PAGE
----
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Media > Metro Retro

Metro Retro

Looking back over 30 years of MT


Published 2/24/2010

Metro Retro ARCHIVES
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25 years ago in Metro Times: George Corsetti interviews a young (and quite svelte) Michael Moore. Moore had been working as the editor-publisher of the Michigan Voice. Corsetti talks with Moore about the alternative weekly paper switching to color and covering statewide content, all with more subscription-based circulation and meager ad revenue. In 1979, the paper had been raided by police and was instrumental in the resulting state shield law. Moore would leave the paper a year later for a four-month stint at Mother Jones, before the ensuing legal battle that would finance Moore's first film, Roger & Me. What was happening: Jean-Luc Ponty at the Royal Oak Music Theatre and Butthole Surfers at Traxx in Detroit.

15 years ago in Metro Times: Jack Lessenberry talks about a lesser-known aspect of Jack Kevorkian's life: Kevorkian the dietician. Infamous for his assisted-suicide saga, "Doctor Death" also wrote a book of (shudder) Dr. Seuss-style limericks to encourage weight loss, Slimmericks and the Demi-Diet. In the book he also cites that laughter is without a doubt the most neglected force. One "slimmerick" goes: "A life of profane deglutition/Can end in a real grave condition/How the masses consumed can be fitly entombed/Will weigh heavy upon the mortician." Don't quit that day job, Doc. What was happening: Big Head Todd & the Monsters at the State Theatre (with Dave Matthews Band opening) and the Roots at Clutch Cargo's.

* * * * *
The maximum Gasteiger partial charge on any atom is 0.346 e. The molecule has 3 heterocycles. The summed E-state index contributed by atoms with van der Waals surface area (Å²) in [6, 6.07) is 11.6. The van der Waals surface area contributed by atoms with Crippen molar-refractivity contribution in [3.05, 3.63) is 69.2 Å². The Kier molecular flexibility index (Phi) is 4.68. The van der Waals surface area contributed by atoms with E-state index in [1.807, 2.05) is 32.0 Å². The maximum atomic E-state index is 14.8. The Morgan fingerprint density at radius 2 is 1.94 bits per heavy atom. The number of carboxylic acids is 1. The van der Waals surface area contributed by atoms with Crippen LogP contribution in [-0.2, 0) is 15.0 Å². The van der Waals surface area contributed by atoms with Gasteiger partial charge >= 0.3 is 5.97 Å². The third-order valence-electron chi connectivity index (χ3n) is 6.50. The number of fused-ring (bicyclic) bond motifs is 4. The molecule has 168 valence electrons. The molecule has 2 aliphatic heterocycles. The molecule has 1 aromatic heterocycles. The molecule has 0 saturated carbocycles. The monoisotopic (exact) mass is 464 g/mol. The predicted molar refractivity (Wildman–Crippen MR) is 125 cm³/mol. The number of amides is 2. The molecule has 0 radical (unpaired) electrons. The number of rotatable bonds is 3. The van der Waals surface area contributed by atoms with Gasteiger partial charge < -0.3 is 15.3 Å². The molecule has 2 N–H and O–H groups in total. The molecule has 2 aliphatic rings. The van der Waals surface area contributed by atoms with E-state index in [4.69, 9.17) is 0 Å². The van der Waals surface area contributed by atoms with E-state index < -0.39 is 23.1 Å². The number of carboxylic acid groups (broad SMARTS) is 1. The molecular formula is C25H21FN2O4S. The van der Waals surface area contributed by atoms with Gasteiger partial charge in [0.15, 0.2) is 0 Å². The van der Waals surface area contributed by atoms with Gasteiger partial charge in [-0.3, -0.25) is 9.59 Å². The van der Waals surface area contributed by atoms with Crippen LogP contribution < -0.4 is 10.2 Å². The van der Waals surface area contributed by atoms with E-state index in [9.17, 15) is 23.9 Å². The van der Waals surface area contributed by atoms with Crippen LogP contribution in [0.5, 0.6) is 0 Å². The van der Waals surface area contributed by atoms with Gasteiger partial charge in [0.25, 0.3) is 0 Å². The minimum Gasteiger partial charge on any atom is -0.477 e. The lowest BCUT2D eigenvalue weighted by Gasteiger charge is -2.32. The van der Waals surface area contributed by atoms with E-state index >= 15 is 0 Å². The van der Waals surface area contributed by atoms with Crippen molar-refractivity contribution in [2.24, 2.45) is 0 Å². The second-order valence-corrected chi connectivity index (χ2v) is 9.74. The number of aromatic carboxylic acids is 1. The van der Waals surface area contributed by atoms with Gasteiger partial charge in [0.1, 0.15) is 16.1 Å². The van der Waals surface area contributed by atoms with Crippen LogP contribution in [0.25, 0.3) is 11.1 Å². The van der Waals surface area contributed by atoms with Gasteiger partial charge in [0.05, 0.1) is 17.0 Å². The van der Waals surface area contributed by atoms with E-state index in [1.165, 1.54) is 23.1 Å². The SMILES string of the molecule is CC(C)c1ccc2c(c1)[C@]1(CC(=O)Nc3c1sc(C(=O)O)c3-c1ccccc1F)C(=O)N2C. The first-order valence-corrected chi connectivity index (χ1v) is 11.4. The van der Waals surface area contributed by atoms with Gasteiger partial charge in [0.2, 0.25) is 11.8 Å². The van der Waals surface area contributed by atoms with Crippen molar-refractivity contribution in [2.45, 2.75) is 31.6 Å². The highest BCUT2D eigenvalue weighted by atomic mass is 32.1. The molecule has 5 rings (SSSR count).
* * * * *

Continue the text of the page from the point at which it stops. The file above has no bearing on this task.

9 years ago in Metro Times: Melissa Giannini talks with hip-hop vets Slum Village as they work through some unnamed studio sessions — presumably 2002's Trinity (Past, Present and Future). Giannini interviews T3 and Baatin just as the group was thrust into a transitional period with producer J Dilla off to pursue a solo career (his album Welcome to Detroit was released the same week). Dilla at the time was said to be producing half of the tracks, but would end up with substantially less, just a handful. Dilla would keep working with Slum Village (and on a slew of other projects) before dying in February of 2006. What was happening: Mix Master Mike at St. Andrew's Hall and Weezer at the State Theatre (now the Fillmore).

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